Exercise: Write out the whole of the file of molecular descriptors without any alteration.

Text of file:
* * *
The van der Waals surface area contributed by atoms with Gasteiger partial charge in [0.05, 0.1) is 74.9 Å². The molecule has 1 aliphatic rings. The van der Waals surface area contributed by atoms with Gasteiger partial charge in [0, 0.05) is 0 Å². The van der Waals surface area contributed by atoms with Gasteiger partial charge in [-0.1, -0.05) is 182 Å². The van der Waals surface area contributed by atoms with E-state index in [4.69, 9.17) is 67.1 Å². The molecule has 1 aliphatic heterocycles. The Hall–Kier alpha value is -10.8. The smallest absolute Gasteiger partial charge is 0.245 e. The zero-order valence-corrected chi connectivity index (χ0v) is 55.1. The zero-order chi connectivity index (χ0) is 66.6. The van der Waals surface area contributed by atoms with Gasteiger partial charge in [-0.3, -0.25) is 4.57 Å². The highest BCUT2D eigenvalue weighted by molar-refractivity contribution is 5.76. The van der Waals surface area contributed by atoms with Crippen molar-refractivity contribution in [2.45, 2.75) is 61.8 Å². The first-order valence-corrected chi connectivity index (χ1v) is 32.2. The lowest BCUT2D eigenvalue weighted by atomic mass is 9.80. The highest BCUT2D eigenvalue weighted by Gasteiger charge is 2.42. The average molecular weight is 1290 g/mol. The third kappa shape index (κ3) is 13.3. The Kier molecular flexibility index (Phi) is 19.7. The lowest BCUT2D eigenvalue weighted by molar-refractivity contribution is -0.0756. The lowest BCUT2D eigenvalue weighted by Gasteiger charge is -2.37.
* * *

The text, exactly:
The van der Waals surface area contributed by atoms with Gasteiger partial charge in [0.05, 0.1) is 74.9 Å². The molecule has 1 aliphatic rings. The van der Waals surface area contributed by atoms with Gasteiger partial charge in [0, 0.05) is 0 Å². The van der Waals surface area contributed by atoms with Gasteiger partial charge in [-0.1, -0.05) is 182 Å². The van der Waals surface area contributed by atoms with E-state index in [4.69, 9.17) is 67.1 Å². The molecule has 1 aliphatic heterocycles. The Hall–Kier alpha value is -10.8. The smallest absolute Gasteiger partial charge is 0.245 e. The zero-order valence-corrected chi connectivity index (χ0v) is 55.1. The zero-order chi connectivity index (χ0) is 66.6. The van der Waals surface area contributed by atoms with Gasteiger partial charge in [-0.3, -0.25) is 4.57 Å². The highest BCUT2D eigenvalue weighted by molar-refractivity contribution is 5.76. The van der Waals surface area contributed by atoms with Crippen molar-refractivity contribution in [2.45, 2.75) is 61.8 Å². The first-order valence-corrected chi connectivity index (χ1v) is 32.2. The lowest BCUT2D eigenvalue weighted by atomic mass is 9.80. The highest BCUT2D eigenvalue weighted by Gasteiger charge is 2.42. The average molecular weight is 1290 g/mol. The third kappa shape index (κ3) is 13.3. The Kier molecular flexibility index (Phi) is 19.7. The lowest BCUT2D eigenvalue weighted by molar-refractivity contribution is -0.0756. The lowest BCUT2D eigenvalue weighted by Gasteiger charge is -2.37.